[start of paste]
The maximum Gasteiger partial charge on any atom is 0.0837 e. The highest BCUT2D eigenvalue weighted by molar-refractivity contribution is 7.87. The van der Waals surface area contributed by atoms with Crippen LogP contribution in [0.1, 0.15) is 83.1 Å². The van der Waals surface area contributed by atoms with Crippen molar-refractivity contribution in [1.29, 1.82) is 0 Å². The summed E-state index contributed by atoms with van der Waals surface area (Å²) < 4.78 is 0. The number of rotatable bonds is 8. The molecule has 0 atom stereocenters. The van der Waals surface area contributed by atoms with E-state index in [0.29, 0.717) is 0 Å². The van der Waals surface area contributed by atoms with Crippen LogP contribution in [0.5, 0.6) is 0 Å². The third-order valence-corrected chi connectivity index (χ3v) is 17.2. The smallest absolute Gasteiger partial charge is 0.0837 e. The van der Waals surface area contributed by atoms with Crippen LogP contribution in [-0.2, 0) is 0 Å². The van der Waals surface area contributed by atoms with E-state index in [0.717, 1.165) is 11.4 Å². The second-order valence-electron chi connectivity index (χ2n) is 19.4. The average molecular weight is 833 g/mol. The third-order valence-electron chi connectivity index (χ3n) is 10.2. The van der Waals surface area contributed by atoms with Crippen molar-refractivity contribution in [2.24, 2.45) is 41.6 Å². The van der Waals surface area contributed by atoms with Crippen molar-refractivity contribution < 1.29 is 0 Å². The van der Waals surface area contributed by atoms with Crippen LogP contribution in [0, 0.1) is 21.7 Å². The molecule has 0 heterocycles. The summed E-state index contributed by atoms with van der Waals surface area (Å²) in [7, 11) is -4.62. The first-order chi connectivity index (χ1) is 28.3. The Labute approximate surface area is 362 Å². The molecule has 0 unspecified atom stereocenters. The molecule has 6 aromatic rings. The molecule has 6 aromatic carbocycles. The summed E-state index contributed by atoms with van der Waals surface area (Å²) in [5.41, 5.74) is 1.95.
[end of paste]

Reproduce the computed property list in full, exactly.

The maximum Gasteiger partial charge on any atom is 0.0837 e. The highest BCUT2D eigenvalue weighted by molar-refractivity contribution is 7.87. The van der Waals surface area contributed by atoms with Crippen LogP contribution in [0.1, 0.15) is 83.1 Å². The van der Waals surface area contributed by atoms with Crippen molar-refractivity contribution in [1.29, 1.82) is 0 Å². The summed E-state index contributed by atoms with van der Waals surface area (Å²) < 4.78 is 0. The number of rotatable bonds is 8. The molecule has 0 atom stereocenters. The van der Waals surface area contributed by atoms with E-state index in [0.29, 0.717) is 0 Å². The van der Waals surface area contributed by atoms with Crippen LogP contribution in [0.5, 0.6) is 0 Å². The third-order valence-corrected chi connectivity index (χ3v) is 17.2. The smallest absolute Gasteiger partial charge is 0.0837 e. The van der Waals surface area contributed by atoms with Crippen LogP contribution in [-0.2, 0) is 0 Å². The van der Waals surface area contributed by atoms with E-state index in [0.717, 1.165) is 11.4 Å². The second-order valence-electron chi connectivity index (χ2n) is 19.4. The average molecular weight is 833 g/mol. The third-order valence-electron chi connectivity index (χ3n) is 10.2. The van der Waals surface area contributed by atoms with Crippen molar-refractivity contribution in [2.24, 2.45) is 41.6 Å². The van der Waals surface area contributed by atoms with Crippen molar-refractivity contribution < 1.29 is 0 Å². The van der Waals surface area contributed by atoms with Crippen LogP contribution in [0, 0.1) is 21.7 Å². The molecule has 0 heterocycles. The summed E-state index contributed by atoms with van der Waals surface area (Å²) in [7, 11) is -4.62. The first-order chi connectivity index (χ1) is 28.3. The Labute approximate surface area is 362 Å². The molecule has 0 unspecified atom stereocenters. The molecule has 6 aromatic rings. The molecule has 6 aromatic carbocycles. The summed E-state index contributed by atoms with van der Waals surface area (Å²) in [5.41, 5.74) is 1.95.